Take the 2-minute tour ×
Stack Overflow is a question and answer site for professional and enthusiast programmers. It's 100% free.

There is some JSTL logic which I refactored into Java. I didn't consider performance at the time but just assumed that Java would be faster. Is this assumption correct?

the JSTL code contained for each statements which were refactored into Java for loops. I'm basing my assumption that the JSTL code must be first converted to Java before compilation.

share|improve this question
That's premature optimization: it'll make your code dirtier without any significant impact on performance. Tune your SQL queries, that's where time is lost in a typical application. –  JB Nizet Feb 23 '13 at 23:26
@JB Nizet 'dirtier code' ? Should as much logic as possible not be in the jsp, and logic moved to service layer ? –  blue-sky Feb 23 '13 at 23:43
JSPs shouldn't use scriptlets. The JSTL has been designed to avoid scriptlets, and be able to write code in a cleaner, simpler and safer way inside JSPs. Replacing the forEach tag with a for loop inside scriptlets is dirty. If you mean that you moved the HTML generation to a Java class, instead of writing it in JSPs, then it's even worse: you're back to servlets 1.0, when JSPs didn't exist and you had lots of HTML code inside Java code, making it unmaintainable. –  JB Nizet Feb 23 '13 at 23:47
If you moved code which has nothing to do with HTML generation outside of the JSP, then that's a good thing. I wouldn't call that "JSTL code", though. And moving it ouyside of the JSP shouldn't be done for performance reasons, but for maintainability and good design reasons. –  JB Nizet Feb 23 '13 at 23:50
That's cool. You have a clean model, providing useful encapsulated methods to make the view's job easier. Your code is now cleaner, which is the most important part. It's also probably more efficient, but the gain is probably insignificant, unless the collection is very large and you went from an O(n^2) code to O(n) code (which is unlikely given your description) –  JB Nizet Feb 23 '13 at 23:58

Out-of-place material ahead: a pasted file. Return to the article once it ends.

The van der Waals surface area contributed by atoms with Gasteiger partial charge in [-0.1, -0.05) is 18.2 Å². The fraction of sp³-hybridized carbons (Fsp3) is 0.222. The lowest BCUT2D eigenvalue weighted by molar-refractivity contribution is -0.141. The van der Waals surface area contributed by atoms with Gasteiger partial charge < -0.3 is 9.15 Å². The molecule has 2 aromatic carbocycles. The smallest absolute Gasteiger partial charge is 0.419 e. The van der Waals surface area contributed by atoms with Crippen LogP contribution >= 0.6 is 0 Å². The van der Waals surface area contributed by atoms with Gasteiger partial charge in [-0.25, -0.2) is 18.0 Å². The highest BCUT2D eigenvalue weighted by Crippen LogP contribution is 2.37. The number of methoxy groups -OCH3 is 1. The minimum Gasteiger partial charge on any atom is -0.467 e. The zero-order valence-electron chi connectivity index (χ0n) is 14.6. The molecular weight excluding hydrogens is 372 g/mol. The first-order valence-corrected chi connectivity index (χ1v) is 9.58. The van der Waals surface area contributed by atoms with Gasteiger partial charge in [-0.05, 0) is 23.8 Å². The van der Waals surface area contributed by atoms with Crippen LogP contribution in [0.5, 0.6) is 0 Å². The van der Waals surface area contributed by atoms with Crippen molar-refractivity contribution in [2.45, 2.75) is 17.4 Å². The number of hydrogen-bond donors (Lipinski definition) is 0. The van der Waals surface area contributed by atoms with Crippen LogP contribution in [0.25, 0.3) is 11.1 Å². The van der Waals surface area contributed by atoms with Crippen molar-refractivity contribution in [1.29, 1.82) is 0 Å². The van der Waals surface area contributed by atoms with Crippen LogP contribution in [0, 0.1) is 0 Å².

5 Answers 5

up vote 2 down vote accepted

You assumption was (mostly) incorrect. Your servlet container (eg. Tomcat) will compile all jsp pages into java servlets, and then to java bytecode, which is ultimately what gets run when jsp pages are requested. So jsp pages get transparently translated to java code anyway. There may be a performance difference between the jstl custom tag lib implementation logic and your java code, but this would be due to specific implementation, not java vs. jstl.

Under the default configuration for Tomcat, the jsp compilation doesn't take place until the first time the jsp resource is accessed, so there is a startup penalty for the very first request (only) of a jsp page. If you're concerned about that first time hit, you can configure jsp pages to get pre-compiled. Not worth the trouble for most use cases.

share|improve this answer
When I use tomcat at my work place, if I see a code error in the JSP, I just make a hot edit on the JSP deployed on the tomcat (modifying HTML/JSTL code), and I just refresh the browser to reflect the changes. Does this mean that there is a Tomcat configuration to recompile the JSP on every get request? Note that this doesn't happen on JBoss (that's built on top of Tomcat) –  Luiggi Mendoza Feb 23 '13 at 23:09
Nope, Tomcat recompiles the JSP if it is changed from last compilation. –  Amir Pashazadeh Feb 23 '13 at 23:15

I think JSTL should be compiled into Java bytecode, so I would expect them to be the same. You could probably expect better performance if you wrote the code directly in Java, but the compiler probably is better at doing optimization than you think.

If you're really concerned, I would run a profiler and compare the results.

share|improve this answer